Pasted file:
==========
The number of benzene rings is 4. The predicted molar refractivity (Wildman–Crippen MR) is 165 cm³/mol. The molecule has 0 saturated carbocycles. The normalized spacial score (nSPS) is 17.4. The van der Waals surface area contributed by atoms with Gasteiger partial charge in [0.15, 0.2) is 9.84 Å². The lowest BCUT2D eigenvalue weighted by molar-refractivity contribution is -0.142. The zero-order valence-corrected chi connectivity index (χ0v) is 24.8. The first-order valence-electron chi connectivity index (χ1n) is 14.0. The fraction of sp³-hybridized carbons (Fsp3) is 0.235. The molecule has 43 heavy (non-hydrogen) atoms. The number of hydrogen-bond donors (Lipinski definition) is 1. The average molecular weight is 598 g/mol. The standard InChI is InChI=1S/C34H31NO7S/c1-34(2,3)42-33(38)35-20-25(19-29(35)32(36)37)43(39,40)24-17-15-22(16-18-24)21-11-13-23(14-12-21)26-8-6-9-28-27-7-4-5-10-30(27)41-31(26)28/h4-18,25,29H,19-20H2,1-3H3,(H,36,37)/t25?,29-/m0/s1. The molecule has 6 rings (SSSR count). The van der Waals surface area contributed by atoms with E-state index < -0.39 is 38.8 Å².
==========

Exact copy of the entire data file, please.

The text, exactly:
The number of benzene rings is 4. The predicted molar refractivity (Wildman–Crippen MR) is 165 cm³/mol. The molecule has 0 saturated carbocycles. The normalized spacial score (nSPS) is 17.4. The van der Waals surface area contributed by atoms with Gasteiger partial charge in [0.15, 0.2) is 9.84 Å². The lowest BCUT2D eigenvalue weighted by molar-refractivity contribution is -0.142. The zero-order valence-corrected chi connectivity index (χ0v) is 24.8. The first-order valence-electron chi connectivity index (χ1n) is 14.0. The fraction of sp³-hybridized carbons (Fsp3) is 0.235. The molecule has 43 heavy (non-hydrogen) atoms. The number of hydrogen-bond donors (Lipinski definition) is 1. The average molecular weight is 598 g/mol. The standard InChI is InChI=1S/C34H31NO7S/c1-34(2,3)42-33(38)35-20-25(19-29(35)32(36)37)43(39,40)24-17-15-22(16-18-24)21-11-13-23(14-12-21)26-8-6-9-28-27-7-4-5-10-30(27)41-31(26)28/h4-18,25,29H,19-20H2,1-3H3,(H,36,37)/t25?,29-/m0/s1. The molecule has 6 rings (SSSR count). The van der Waals surface area contributed by atoms with E-state index < -0.39 is 38.8 Å².